It’s three years this month since I wrote The Dissident Diet, based on my own experience of losing three stone, and a pilot study carried out with 16 people who needed to do the same. At the time it was ground-breaking, and more than a little brave, for a professional nutritionist to recommend a ketogenic diet when so many people in nutrition and medicine felt it was dangerous. Since then, the ketogenic diet has become a buzz word; it’s considered both safe and effective for a whole range of the conditions that beset us in the 21st century. Its use in epilepsy is long established, but now we know that it can work wonders in obesity and diabetes, and we suspect it may be important for cancer and Alzheimer’s. Powerful indeed. In a clinical setting I have used the diet to good effect with most of my clients. While it’s not suitable as a long term solution for everyone, I believe that nearly everyone (including those who consider themselves to be über-fit) can benefit from 6 to 12 weeks of ketosis to regulate their insulin responsiveness. It works a bit like a computer reboot. And that’s the key. I was in the Soho Theatre bar last Saturday night with my daughter, Polly, drinking tea and waiting to see the brilliant Pajama Men. We got chatting to a guy who shared our table and, when he discovered I was a nutritional therapist, he had just one question: “Should I be eating carbs?” Where to begin? For starters, diet is genuinely a completely individual thing. Some peopole cope well with carbs and others struggle. It depends on your genes, your metabolism, your stress levels, your environment, your exercise regime, and – in particular – your insulin response. Just from looking at him I knew he could benefit from eating fewer carby foods for a while, but witho Continue reading >>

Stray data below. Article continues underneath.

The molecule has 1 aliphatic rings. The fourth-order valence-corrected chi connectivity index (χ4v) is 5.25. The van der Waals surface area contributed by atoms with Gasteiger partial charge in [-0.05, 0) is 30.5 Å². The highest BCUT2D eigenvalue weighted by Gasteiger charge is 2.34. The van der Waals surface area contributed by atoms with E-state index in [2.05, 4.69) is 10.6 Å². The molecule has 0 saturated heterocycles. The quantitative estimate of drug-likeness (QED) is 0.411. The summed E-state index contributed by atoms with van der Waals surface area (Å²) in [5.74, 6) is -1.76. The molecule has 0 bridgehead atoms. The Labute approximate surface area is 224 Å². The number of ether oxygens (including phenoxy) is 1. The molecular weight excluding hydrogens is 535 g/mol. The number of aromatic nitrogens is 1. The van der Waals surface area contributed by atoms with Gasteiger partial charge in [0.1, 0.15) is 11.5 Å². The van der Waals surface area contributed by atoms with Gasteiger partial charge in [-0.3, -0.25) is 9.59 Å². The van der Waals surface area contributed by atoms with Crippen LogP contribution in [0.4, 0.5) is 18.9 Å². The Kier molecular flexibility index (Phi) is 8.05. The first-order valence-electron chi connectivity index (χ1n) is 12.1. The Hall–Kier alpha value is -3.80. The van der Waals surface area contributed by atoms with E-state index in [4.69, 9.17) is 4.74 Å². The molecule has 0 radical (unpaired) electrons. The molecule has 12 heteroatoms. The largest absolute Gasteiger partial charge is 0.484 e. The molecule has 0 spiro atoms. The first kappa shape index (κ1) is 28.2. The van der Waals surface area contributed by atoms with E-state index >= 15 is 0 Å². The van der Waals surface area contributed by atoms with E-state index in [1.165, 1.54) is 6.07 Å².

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To gain a better understanding of ketosis and the ketogenic diet, it is important to take a look at the physiology behind the diet. If you recall from the article What is a Ketogenic Diet? the goal of a ketogenic diet is to induce ketosis by increasing ketone body production. A key step in understanding the diet is to learn what ketosis is, what are ketones and what do they do. “Normal” Metabolism Learning the basics of the various metabolic processes of the body will better your ability to understand ketosis. Under the normal physiological conditions that are common today, glucose is our body’s primary source of energy. Following ingestion, carbohydrates are broken down into glucose and released into the blood stream. This results in the release of insulin from the pancreas. Insulin not only inhibits fat oxidation but also acts as a key holder for cells by allowing glucose from the blood to be shuttled into cells via glucose transporters (GLUT). The amount of insulin required for this action varies between individuals depending on their insulin sensitivity. Once inside the cell, glucose undergoes glycolysis, a metabolic process that produces pyruvate and energy in the form of adenosine triphosphate (ATP). Once pyruvate is formed as an end product of glycolysis, it is shuttled into the mitochondria, where it is converted to acetyl-CoA by pyruvate dehydrogenase. Acetyl-CoA then enters the TCA cycle to produce additional energy with the aid of the electron transport chain. Since glucose is so rapidly metabolized for energy production and has a limited storage capacity, other energy substrates, such as fat, get stored as triglycerides due to our body’s virtually infinite fat storage capacity. When a sufficient source of carbohydrates is not available, the body adap Continue reading >>
Pros & Cons Of A Ketogenic Diet—many Benefits Including Fat Loss & Better Health!